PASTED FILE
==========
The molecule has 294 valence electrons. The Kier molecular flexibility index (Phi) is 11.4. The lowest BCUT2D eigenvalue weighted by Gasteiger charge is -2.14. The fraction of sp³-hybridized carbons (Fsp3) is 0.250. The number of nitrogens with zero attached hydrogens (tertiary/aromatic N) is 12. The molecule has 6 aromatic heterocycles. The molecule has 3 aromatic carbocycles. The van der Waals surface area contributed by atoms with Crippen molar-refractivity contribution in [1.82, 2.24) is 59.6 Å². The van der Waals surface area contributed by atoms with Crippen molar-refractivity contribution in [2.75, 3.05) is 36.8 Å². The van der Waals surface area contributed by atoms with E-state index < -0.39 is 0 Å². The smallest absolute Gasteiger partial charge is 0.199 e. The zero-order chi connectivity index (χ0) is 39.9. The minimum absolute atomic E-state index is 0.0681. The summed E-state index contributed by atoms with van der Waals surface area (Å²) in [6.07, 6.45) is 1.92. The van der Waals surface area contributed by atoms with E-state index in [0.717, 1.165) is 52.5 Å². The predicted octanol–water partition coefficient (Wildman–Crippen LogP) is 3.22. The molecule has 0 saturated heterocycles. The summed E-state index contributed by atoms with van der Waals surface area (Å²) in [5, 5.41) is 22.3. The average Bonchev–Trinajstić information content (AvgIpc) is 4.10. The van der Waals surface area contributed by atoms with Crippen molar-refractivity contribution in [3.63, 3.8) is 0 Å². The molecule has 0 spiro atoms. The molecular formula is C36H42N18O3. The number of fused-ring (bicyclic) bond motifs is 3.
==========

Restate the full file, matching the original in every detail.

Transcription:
The molecule has 294 valence electrons. The Kier molecular flexibility index (Phi) is 11.4. The lowest BCUT2D eigenvalue weighted by Gasteiger charge is -2.14. The fraction of sp³-hybridized carbons (Fsp3) is 0.250. The number of nitrogens with zero attached hydrogens (tertiary/aromatic N) is 12. The molecule has 6 aromatic heterocycles. The molecule has 3 aromatic carbocycles. The van der Waals surface area contributed by atoms with Crippen molar-refractivity contribution in [1.82, 2.24) is 59.6 Å². The van der Waals surface area contributed by atoms with Crippen molar-refractivity contribution in [2.75, 3.05) is 36.8 Å². The van der Waals surface area contributed by atoms with E-state index < -0.39 is 0 Å². The smallest absolute Gasteiger partial charge is 0.199 e. The zero-order chi connectivity index (χ0) is 39.9. The minimum absolute atomic E-state index is 0.0681. The summed E-state index contributed by atoms with van der Waals surface area (Å²) in [6.07, 6.45) is 1.92. The van der Waals surface area contributed by atoms with E-state index in [0.717, 1.165) is 52.5 Å². The predicted octanol–water partition coefficient (Wildman–Crippen LogP) is 3.22. The molecule has 0 saturated heterocycles. The summed E-state index contributed by atoms with van der Waals surface area (Å²) in [5, 5.41) is 22.3. The average Bonchev–Trinajstić information content (AvgIpc) is 4.10. The van der Waals surface area contributed by atoms with Crippen molar-refractivity contribution in [3.63, 3.8) is 0 Å². The molecule has 0 spiro atoms. The molecular formula is C36H42N18O3. The number of fused-ring (bicyclic) bond motifs is 3.